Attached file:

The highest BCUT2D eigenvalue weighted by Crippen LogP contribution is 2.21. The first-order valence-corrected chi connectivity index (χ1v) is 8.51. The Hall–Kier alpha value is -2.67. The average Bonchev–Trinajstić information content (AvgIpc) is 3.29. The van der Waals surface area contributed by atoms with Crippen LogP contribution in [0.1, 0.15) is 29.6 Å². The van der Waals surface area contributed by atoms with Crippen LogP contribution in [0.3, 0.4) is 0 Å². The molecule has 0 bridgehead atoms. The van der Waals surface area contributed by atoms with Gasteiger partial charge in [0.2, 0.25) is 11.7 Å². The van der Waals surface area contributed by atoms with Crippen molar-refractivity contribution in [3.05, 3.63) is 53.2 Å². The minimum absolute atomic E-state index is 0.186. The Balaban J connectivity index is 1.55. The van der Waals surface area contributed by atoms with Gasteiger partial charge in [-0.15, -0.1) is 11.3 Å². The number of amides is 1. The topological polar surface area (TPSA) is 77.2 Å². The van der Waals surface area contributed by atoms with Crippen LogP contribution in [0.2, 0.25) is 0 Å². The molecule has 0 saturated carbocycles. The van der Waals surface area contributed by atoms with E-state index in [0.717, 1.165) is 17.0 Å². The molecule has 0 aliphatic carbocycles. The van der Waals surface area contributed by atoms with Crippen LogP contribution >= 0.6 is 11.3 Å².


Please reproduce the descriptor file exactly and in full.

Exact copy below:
The highest BCUT2D eigenvalue weighted by Crippen LogP contribution is 2.21. The first-order valence-corrected chi connectivity index (χ1v) is 8.51. The Hall–Kier alpha value is -2.67. The average Bonchev–Trinajstić information content (AvgIpc) is 3.29. The van der Waals surface area contributed by atoms with Crippen LogP contribution in [0.1, 0.15) is 29.6 Å². The van der Waals surface area contributed by atoms with Crippen LogP contribution in [0.3, 0.4) is 0 Å². The molecule has 0 bridgehead atoms. The van der Waals surface area contributed by atoms with Gasteiger partial charge in [0.2, 0.25) is 11.7 Å². The van der Waals surface area contributed by atoms with Crippen molar-refractivity contribution in [3.05, 3.63) is 53.2 Å². The minimum absolute atomic E-state index is 0.186. The Balaban J connectivity index is 1.55. The van der Waals surface area contributed by atoms with Gasteiger partial charge in [-0.15, -0.1) is 11.3 Å². The number of amides is 1. The topological polar surface area (TPSA) is 77.2 Å². The van der Waals surface area contributed by atoms with Crippen LogP contribution in [0.2, 0.25) is 0 Å². The molecule has 0 saturated carbocycles. The van der Waals surface area contributed by atoms with E-state index in [0.717, 1.165) is 17.0 Å². The molecule has 0 aliphatic carbocycles. The van der Waals surface area contributed by atoms with Crippen LogP contribution >= 0.6 is 11.3 Å².